A brake interface 150 is also connected to the control module 110. The brake interface monitors the brake and allows the control module 110 to activate and control the brakes when necessary. The brake interface 150 preferably includes an input board that inputs analog signals from pressure transducers connected to monitor the main reservoir pressure, brake pipe pressure and brake cylinder pressure. The input board includes analog-to-digital converters to convert the analog signals from the transducers to digital signals. To ensure that the brake interface 150 is functioning properly, the control module 110 will feed a signal of a known constant voltage to the input board, where it will be converted into a digital signal and read back by the control module 110. If a failure in the brake interface 150 is detected, the dispatcher and the conductor/engineer will be notified and the brakes will automatically be applied and the control module 110 will not allow the train to be moved.
A head of train (HOT) transceiver 160 is also connected to the control module 110. The HOT transceiver 160 is in communication with a rear of train unit 170 that includes an end of train (EOT) GPS receiver 171 and an EOT transceiver 172 that is preferably located at the rear of the last car on the train. (As discussed above in connection with the GPS receiver 130, other types of positioning systems could be used in place of the EOT GPS receiver 171). The communication between the EOT transceiver 172 and the HOT transceiver 160 may be wireless methods, power line carrier methods, or by any other method. In operation, communications between the EOT GPS receiver 171 and the control module 110 are constantly monitored. If a message from the EOT GPS receiver 171 has not been received for some predetermined period of time, or if the data in the message has been corrupted (e.g., the speed in the message is faster than the train can travel), or does not agree with the information from the GPS receiver 130 in the locomotive at the front of the train, the control module 110 can either display an operator alert or, in some embodiments, stop the train and notify the dispatcher.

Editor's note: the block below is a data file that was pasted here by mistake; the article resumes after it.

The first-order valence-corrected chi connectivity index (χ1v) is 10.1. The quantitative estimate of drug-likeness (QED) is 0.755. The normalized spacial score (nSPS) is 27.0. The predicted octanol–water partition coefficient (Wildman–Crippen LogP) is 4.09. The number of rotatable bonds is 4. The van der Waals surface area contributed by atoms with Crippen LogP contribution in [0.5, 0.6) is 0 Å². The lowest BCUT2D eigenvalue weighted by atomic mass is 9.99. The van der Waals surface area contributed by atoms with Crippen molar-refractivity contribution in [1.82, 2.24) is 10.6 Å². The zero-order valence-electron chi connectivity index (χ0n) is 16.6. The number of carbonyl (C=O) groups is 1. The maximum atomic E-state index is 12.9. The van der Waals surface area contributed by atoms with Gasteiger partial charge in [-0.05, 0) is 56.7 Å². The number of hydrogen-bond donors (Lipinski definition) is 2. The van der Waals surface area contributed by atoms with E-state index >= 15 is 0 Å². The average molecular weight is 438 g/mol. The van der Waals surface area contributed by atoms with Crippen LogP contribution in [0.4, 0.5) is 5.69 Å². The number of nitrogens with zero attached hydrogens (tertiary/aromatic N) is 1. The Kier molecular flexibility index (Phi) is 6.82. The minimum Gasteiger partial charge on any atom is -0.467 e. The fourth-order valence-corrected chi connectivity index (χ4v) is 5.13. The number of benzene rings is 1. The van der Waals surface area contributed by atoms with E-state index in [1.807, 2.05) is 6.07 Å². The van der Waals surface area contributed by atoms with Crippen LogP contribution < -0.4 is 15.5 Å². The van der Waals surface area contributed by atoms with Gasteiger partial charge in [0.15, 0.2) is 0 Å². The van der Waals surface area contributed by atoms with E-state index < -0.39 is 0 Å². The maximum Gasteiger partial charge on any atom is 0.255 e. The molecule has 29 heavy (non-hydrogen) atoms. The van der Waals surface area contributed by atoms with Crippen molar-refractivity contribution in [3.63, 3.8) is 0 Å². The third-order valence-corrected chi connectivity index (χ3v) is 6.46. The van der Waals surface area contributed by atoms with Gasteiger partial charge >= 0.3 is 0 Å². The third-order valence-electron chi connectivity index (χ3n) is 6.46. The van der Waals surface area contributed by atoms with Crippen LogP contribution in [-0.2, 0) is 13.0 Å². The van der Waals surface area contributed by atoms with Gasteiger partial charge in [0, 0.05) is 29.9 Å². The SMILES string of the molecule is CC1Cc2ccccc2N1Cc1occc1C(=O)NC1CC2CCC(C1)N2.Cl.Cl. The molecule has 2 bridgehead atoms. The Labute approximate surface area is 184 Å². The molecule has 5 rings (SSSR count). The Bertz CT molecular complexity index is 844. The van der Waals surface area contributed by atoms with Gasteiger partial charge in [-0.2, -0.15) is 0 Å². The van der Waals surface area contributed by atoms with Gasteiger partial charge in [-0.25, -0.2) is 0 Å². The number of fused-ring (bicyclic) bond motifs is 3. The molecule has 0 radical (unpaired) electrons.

The EOT GPS receiver 170 allows the system 100 to detect when one or more cars has been disconnected from the train. As discussed above, vandalism in the form of someone purposely disconnecting one or more cars while trains are at rest is an important safety concern. If a vandal closes off the brake line valve, the disconnection may not be detected because, when trains are long, the end of the train may not be visible from the locomotive. In the past, yard personnel, conductors and/or engineers traveling on an adjacent track in the opposite direction have been relied on to read off the number on the last car in order to verify that no cars have been disconnected. However, such a system is not perfect for at least the reason that yard personnel or personnel on another train are not always available to perform this function.
End of train devices that employ a motion sensor are known. However, these devices do not fully ensure that the last car has not been disconnected. The motion sensor does not indicate speed; it simply indicates whether or not there is motion above some threshold. It is possible that a broken motion sensor will give an indication of motion when in fact there is no motion. In such a situation, the conductor or engineer has no way of knowing that the car has been disconnected.
Furthermore, even when the motion sensor is working properly, it is possible that a disconnection may not be detected. In one incident known to the inventors, a distributed power train (a train in which one or more locomotives is placed at the front of the train, followed by one or more cars, followed by one or more additional locomotives and cars) was temporarily stopped at a crossing. While stopped, a vandal disconnected the second group of locomotives from the preceding car, and closed off the brake valves. In this train, the second group of cars connected to the second group of locomotives was heavier than the first group of cars connected to the first group of locomotives. When the conductor or engineer in the lead locomotive in the first group began moving the train by setting the throttle to a desired position, the throttles in all the other locomotives in both groups was set by radio control to the same position. Because the second group of cars was heavier than the first, there was a difference in speed between the two portions of the train and the first portion of the train began to separate from the second portion. The EOT motion sensor transmitted the correct status that the EOT (last car) was moving although it did not indicate the train was separated. In this incident, the separation grew to over a mile before the engineer noticed that there was a problem. The danger in such a situation is obvious.
In the foregoing case, an end of train device with a motion sensor would not have alerted the conductor or engineer to the problem because the second portion of the train was moving, albeit at a slightly slower pace. However, with a GPS receiver, the separation between the portions of the trains would have been readily apparent. Furthermore, unlike a motion sensor, if a GPS receiver fails, it is readily apparent as either there is no data, or the data doesn't change, or the data is obviously wrong.
When the train is moving, the control unit 110 periodically checks the two positions reported by the GPS receiver 130, 171, calculates the actual distance between them, and compares this actual distance to an expected distance. If the actual distance exceeds the expected distance, the control unit 110 takes corrective action.